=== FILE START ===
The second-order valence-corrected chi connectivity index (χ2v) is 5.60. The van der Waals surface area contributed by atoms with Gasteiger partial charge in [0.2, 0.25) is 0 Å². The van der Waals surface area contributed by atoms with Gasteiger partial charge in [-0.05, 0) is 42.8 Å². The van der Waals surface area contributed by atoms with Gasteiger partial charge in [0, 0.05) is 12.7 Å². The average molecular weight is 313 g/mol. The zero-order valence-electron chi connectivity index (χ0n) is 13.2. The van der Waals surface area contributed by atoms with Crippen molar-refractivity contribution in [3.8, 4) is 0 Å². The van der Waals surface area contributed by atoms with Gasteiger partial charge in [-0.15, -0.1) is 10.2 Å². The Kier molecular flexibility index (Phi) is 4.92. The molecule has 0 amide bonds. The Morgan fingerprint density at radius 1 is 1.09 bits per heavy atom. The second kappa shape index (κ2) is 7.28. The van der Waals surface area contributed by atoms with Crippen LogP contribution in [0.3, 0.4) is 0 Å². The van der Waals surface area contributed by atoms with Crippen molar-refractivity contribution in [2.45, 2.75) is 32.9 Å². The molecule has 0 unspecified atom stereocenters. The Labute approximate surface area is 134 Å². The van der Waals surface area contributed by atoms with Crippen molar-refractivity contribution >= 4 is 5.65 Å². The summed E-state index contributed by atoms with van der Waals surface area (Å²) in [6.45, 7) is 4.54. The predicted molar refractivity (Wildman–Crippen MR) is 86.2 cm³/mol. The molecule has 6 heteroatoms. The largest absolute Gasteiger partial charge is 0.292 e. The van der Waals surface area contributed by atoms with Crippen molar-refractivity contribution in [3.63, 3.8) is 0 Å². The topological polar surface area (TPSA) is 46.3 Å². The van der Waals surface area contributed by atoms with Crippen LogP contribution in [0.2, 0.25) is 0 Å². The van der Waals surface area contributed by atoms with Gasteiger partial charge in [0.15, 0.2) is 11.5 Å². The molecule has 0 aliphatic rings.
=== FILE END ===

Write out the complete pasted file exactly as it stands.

The second-order valence-corrected chi connectivity index (χ2v) is 5.60. The van der Waals surface area contributed by atoms with Gasteiger partial charge in [0.2, 0.25) is 0 Å². The van der Waals surface area contributed by atoms with Gasteiger partial charge in [-0.05, 0) is 42.8 Å². The van der Waals surface area contributed by atoms with Gasteiger partial charge in [0, 0.05) is 12.7 Å². The average molecular weight is 313 g/mol. The zero-order valence-electron chi connectivity index (χ0n) is 13.2. The van der Waals surface area contributed by atoms with Crippen molar-refractivity contribution in [3.8, 4) is 0 Å². The van der Waals surface area contributed by atoms with Gasteiger partial charge in [-0.15, -0.1) is 10.2 Å². The Kier molecular flexibility index (Phi) is 4.92. The molecule has 0 amide bonds. The Morgan fingerprint density at radius 1 is 1.09 bits per heavy atom. The second kappa shape index (κ2) is 7.28. The van der Waals surface area contributed by atoms with Crippen LogP contribution in [0.3, 0.4) is 0 Å². The van der Waals surface area contributed by atoms with Crippen molar-refractivity contribution in [2.45, 2.75) is 32.9 Å². The molecule has 0 unspecified atom stereocenters. The Labute approximate surface area is 134 Å². The van der Waals surface area contributed by atoms with Crippen molar-refractivity contribution >= 4 is 5.65 Å². The summed E-state index contributed by atoms with van der Waals surface area (Å²) in [6.45, 7) is 4.54. The predicted molar refractivity (Wildman–Crippen MR) is 86.2 cm³/mol. The molecule has 6 heteroatoms. The largest absolute Gasteiger partial charge is 0.292 e. The van der Waals surface area contributed by atoms with Crippen molar-refractivity contribution in [3.63, 3.8) is 0 Å². The topological polar surface area (TPSA) is 46.3 Å². The van der Waals surface area contributed by atoms with Crippen LogP contribution in [0.2, 0.25) is 0 Å². The van der Waals surface area contributed by atoms with Gasteiger partial charge in [0.15, 0.2) is 11.5 Å². The molecule has 0 aliphatic rings.